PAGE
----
Because the heap is a far more complicated data structure than the stack.
For many architectures, allocating memory on the stack is just a matter of changing the stack pointer, i.e. it’s one instruction. Allocating memory on the heap involves looking for a big enough block, splitting it, and managing the “book-keeping” that allows things like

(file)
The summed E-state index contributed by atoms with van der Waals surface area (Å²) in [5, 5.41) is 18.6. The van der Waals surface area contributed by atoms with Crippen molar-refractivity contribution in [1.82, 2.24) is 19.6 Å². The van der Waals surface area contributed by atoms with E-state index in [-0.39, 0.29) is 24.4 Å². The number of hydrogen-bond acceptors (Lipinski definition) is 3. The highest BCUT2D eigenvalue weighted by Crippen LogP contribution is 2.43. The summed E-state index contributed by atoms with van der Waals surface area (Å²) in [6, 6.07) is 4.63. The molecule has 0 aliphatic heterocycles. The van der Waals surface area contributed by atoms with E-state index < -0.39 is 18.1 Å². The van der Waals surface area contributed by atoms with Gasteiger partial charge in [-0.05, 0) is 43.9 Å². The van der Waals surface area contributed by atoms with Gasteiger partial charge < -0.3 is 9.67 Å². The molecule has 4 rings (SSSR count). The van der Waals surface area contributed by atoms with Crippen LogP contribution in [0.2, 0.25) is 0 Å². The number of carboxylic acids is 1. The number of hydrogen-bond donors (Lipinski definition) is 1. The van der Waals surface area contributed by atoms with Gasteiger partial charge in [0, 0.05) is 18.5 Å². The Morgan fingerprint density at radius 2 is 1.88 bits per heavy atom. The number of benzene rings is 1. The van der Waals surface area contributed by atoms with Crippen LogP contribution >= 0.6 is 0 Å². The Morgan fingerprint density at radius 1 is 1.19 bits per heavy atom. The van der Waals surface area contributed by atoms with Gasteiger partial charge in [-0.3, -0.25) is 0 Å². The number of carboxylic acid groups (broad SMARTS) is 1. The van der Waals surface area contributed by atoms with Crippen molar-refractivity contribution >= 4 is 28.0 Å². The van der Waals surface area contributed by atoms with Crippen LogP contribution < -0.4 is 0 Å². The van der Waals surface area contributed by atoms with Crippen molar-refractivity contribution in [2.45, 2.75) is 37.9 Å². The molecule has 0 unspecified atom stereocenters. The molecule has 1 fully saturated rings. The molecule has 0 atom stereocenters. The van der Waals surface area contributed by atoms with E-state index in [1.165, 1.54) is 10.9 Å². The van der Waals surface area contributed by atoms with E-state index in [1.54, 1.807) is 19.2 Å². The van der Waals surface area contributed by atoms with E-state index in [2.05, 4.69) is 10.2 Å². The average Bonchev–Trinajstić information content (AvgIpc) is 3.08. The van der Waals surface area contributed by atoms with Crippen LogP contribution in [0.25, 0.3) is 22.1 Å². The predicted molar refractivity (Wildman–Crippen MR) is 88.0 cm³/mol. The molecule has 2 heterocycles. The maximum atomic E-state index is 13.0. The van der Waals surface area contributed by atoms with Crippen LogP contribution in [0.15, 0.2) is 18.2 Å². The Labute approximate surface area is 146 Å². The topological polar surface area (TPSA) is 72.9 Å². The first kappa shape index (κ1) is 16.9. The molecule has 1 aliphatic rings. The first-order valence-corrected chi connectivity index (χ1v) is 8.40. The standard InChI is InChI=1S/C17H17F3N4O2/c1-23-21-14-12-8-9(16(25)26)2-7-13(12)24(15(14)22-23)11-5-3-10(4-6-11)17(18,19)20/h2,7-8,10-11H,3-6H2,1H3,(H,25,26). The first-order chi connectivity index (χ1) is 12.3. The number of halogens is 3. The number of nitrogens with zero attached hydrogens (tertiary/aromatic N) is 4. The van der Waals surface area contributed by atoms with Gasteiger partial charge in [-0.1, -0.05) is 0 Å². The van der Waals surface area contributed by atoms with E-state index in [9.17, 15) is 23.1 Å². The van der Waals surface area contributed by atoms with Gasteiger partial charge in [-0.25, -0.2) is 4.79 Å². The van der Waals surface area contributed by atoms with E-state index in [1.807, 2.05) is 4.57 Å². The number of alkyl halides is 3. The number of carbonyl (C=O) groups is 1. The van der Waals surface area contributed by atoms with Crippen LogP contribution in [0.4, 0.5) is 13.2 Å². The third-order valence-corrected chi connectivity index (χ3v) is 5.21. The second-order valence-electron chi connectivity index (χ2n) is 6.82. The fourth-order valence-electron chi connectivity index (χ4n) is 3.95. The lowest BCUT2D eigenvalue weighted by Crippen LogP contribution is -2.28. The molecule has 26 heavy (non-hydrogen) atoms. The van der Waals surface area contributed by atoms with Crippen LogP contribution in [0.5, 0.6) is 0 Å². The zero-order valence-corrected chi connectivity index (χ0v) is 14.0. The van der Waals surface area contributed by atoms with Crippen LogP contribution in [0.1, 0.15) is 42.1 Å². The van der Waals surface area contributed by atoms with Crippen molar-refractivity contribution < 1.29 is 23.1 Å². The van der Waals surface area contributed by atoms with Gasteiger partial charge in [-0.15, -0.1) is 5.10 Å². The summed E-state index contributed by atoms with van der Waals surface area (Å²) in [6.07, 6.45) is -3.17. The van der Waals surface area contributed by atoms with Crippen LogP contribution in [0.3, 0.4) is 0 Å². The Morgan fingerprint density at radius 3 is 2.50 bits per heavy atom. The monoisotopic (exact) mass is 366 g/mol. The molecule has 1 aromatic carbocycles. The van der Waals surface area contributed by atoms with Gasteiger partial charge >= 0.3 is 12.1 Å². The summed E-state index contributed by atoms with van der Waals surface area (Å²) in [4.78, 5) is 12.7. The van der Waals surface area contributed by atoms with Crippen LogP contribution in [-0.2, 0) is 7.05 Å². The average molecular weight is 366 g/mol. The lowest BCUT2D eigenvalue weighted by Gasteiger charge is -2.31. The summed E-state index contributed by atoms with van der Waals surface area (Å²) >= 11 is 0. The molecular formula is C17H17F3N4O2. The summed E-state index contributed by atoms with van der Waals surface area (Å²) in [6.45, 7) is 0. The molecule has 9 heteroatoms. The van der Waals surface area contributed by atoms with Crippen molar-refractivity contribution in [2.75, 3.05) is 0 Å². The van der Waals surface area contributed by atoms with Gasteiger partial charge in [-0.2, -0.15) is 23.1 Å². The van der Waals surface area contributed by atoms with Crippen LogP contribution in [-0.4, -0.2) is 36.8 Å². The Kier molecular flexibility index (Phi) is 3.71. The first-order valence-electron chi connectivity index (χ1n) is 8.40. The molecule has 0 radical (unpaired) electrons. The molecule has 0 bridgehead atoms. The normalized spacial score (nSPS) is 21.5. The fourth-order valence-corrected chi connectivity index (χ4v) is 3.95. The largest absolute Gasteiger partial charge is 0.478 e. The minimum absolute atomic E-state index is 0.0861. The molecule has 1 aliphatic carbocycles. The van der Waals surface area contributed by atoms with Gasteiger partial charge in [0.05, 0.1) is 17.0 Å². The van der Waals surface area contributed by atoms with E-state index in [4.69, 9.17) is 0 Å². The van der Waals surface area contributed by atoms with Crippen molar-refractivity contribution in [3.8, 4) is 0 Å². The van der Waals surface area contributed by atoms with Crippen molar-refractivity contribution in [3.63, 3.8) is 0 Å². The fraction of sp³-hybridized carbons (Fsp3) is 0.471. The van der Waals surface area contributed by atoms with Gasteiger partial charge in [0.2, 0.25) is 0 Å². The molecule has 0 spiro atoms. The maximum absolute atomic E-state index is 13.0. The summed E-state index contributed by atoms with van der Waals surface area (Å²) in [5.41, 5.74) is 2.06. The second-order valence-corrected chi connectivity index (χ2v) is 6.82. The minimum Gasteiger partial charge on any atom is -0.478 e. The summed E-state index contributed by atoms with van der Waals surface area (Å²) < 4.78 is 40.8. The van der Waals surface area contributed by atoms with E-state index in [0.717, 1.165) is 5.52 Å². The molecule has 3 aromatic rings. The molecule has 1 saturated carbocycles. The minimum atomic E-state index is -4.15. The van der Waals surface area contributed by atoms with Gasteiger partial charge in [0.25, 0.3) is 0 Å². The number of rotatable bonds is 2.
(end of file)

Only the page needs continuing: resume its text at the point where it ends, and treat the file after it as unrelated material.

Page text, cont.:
free() in a different order.
Memory allocated on the stack is guaranteed to be deallocated when the scope (typically the function) exits, and it’s not possible to deallocate just some of it.